Sir James Black discovered the world's first blockbuster drug, was awarded a Nobel prize, and rewrote the rules of drug discovery

As if discovering beta-blockers and creating the world’s first blockbuster drug wasn’t enough, Sir James Whyte Black earned the 1988 Nobel prize for physiology and medicine and changed the way we search for new drugs.

Sadly, despite all his success he died at the age of 85 after a long illness. His medical discoveries are considered among the most important in the history of medicine, and the drugs he developed are among the most prescribed in the world.


Source: © Associated Press

Sir James Black at the Rayne Institute in London, following the announcement that he was the joint winner of the Nobel prize in medicine

During the mid-20th century, discovering effective new medicines was a chancy business. Hundreds of compounds might be tested fruitlessly before an active molecule emerged - a process sometimes called ’chemical roulette’. Instead of shuffling the molecular pack until an ace emerged, Black sought a strategy for identifying potentially beneficial drugs in advance. Following his example, pharmacologists have now begun to rationally design molecules to regulate physiological processes. 

Black was the son of a Scottish mining engineer, and having completed his medical degree at St Andrews University in Scotland in 1946, he committed himself to physiological research. In that same year he married fellow student Hilary Vaughan. In 1947 they moved to Singapore, where James lectured at King Edward VII College of Medicine. Returning to Britain in 1950, he taught physiology at Glasgow University Veterinary School and there began the investigations that led to his Nobel award. 

It was already known that the hormone adrenaline stimulates our ’fight or flight’ response to real - or imagined - danger, and in so doing raises our pulse rate. Raymond Ahlqvist showed that adrenaline did this by binding to specific receptor sites in heart cells. Black and his co-workers found molecules that blocked some of these receptors (the ’beta’ ones). Potentially, this was good news for sufferers from angina or hypertension, for whom a racing pulse could be fatal.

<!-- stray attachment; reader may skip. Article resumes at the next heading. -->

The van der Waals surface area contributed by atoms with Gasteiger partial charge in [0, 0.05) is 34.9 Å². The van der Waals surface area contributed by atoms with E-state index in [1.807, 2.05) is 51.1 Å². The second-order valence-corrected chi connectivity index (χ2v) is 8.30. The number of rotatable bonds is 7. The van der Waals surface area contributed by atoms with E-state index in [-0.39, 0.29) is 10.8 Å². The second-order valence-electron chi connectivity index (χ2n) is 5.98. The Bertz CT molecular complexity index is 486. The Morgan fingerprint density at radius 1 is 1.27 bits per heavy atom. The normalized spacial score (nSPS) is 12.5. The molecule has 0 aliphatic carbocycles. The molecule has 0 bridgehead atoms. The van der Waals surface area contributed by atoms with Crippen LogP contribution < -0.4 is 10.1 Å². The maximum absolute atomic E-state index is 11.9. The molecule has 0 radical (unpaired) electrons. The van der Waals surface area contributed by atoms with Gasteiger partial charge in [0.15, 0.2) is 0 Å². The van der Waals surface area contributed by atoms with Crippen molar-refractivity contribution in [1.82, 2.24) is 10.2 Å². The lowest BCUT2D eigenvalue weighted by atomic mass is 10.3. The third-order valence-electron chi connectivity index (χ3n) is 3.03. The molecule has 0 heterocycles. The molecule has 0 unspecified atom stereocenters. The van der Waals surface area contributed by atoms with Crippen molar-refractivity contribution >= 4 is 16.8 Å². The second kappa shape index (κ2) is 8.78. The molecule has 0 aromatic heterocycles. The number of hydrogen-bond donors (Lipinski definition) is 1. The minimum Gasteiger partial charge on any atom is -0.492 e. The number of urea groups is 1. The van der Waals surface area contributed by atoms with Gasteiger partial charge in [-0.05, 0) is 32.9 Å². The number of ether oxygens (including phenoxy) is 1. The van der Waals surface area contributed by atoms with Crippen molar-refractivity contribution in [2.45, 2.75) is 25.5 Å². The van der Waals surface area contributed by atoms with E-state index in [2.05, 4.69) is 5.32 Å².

Unable to develop his discovery within a university environment, Black moved in 1958 to ICI’s pharmaceutical division. There he supervised the production and testing of propranolol, the first beta-blocker. It became one of the most valuable medications of the 20th century, though Black himself was not financially enriched by it. 

Fearing he might drift into a managerial role at ICI, he moved in 1964 to a rival company - Smith, Kline and French - to develop cimetidine, an effective treatment for gastric ulcers, and the first blockbuster drug achieving annual sales of more than $1 billion. Like the beta-blockers, it works by binding on to (and shutting down) specific receptor sites. These particular sites attract histamine - a useful molecule in the right place, but potentially harmful to the stomach, where it can stimulate over-production of acid. 

In 1973, with cimetidine almost ready for marketing, Black returned to academia as professor of pharmacology at University College London, UK. There - and subsequently at the Wellcome Research Laboratory and King’s College London - he continued to seek reliable methods of modelling and predicting the physiological impact of molecules, with considerable success. He was knighted in 1981, admitted to the Order of Merit in 2000, and served as chancellor of the University of Dundee, Scotland, from 1992 to 2006. 

Hilary Black died in 1986. In 1994 Sir James married Rona MacKie who survives him, as does Stephanie, the daughter of his first marriage. 

Mike Sutton